Carbon-Cutting Kids Cop Cool Cash

Helping reduce carbon emissions is not only good for the environment, it can also have financial advantages. That’s what the schools that participated in Make an Impact: Change Our 2morrow (CO2) discovered. The month-long energy conservation challenge, put on by Alcoa Foundation and the Center for Climate and Energy Solutions (C2ES), ended with six of the eight schools winning grants totaling $9,000.

The Gilbert School in Winsted, Conn., won the grand prize. The school completed a whopping 793 percent of its pledge list, according to the competition’s leader board. The school was rewarded with a $5,000 grant for engaging the most students, teachers, families and community members.

image via Alcoa Foundation

Regional runner-up schools included: Howell Middle School in Victoria, Texas; Kulshan Middle School in Bellingham, Wash.; and the Nellie B. Chisholm Middle School in Montague, Mich. Runners-up each received a $1,000 grants. An honorable mention and $500 prize went to both Northwestern Regional Middle School in Winsted, Conn., and Whitehall Middle School in Whitehall, Mich.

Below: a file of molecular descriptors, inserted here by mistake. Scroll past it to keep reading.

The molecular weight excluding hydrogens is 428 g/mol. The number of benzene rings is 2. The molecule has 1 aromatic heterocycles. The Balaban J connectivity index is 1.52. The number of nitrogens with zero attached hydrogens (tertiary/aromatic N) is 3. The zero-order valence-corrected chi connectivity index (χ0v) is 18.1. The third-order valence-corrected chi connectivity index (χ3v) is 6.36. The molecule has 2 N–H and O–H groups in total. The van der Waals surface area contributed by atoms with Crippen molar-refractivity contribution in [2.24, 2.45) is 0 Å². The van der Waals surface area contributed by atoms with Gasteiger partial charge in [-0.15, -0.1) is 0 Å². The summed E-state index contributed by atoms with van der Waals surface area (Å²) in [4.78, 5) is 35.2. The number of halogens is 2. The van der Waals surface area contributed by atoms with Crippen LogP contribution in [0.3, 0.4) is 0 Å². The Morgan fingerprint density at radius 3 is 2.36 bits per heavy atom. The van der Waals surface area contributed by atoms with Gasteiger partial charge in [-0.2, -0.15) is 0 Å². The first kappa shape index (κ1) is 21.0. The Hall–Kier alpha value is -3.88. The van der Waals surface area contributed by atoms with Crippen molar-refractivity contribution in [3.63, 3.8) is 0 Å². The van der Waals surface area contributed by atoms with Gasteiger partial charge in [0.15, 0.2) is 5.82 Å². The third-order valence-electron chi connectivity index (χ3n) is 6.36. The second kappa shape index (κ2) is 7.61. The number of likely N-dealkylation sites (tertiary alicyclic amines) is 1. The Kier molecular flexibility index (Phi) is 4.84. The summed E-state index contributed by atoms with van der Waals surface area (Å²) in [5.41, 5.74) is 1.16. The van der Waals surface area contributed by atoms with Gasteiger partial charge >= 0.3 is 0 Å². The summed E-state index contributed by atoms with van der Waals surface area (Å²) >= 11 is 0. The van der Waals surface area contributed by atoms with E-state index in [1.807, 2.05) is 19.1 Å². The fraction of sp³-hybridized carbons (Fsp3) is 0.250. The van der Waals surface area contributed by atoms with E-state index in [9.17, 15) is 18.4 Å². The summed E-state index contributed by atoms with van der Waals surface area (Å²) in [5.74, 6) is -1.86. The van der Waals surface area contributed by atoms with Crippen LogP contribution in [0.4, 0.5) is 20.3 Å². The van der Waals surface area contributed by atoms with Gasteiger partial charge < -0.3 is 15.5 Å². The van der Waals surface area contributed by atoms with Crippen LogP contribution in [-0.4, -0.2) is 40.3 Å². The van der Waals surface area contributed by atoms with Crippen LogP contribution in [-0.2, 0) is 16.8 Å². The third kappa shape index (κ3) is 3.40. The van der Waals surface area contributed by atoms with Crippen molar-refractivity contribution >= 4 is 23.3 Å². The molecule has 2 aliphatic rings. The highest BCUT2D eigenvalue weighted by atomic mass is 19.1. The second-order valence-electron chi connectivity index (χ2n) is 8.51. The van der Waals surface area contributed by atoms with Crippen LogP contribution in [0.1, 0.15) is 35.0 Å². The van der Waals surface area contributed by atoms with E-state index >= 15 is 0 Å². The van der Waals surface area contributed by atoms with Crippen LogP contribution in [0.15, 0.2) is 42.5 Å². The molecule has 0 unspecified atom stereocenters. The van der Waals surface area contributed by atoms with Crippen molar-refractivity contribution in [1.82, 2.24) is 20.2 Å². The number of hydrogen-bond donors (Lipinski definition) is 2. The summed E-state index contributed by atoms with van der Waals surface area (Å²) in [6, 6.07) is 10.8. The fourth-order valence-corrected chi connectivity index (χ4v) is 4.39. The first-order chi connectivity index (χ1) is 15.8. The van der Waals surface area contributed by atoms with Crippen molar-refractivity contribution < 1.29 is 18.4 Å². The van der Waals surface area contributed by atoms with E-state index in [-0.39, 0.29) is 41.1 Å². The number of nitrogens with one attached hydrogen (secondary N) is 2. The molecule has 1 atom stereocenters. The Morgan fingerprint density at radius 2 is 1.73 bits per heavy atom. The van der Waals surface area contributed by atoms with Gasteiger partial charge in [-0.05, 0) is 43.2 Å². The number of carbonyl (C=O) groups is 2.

The focus of the project was to increase sustainability through reducing, recycling and replenishing. Energy saving projects included everything from riding bikes instead of driving, to recycling in the classroom, to making energy saving changes around the home.

“The enthusiasm shown by these students was really awe-inspiring,” Katie Mandes, C2ES vice president of community engagement and director of the Make an Impact program, said in a statement. “Solving our climate and energy dilemma will require a collective effort and there is clearly a role for individuals. We expect that these students will continue to make smart energy choices in their daily lives.”

Kristy Hessman is a writer and native Oregonian who currently resides in California. Before starting her own company, she worked as a reporter covering business and politics for daily newspapers and The Associated Press.

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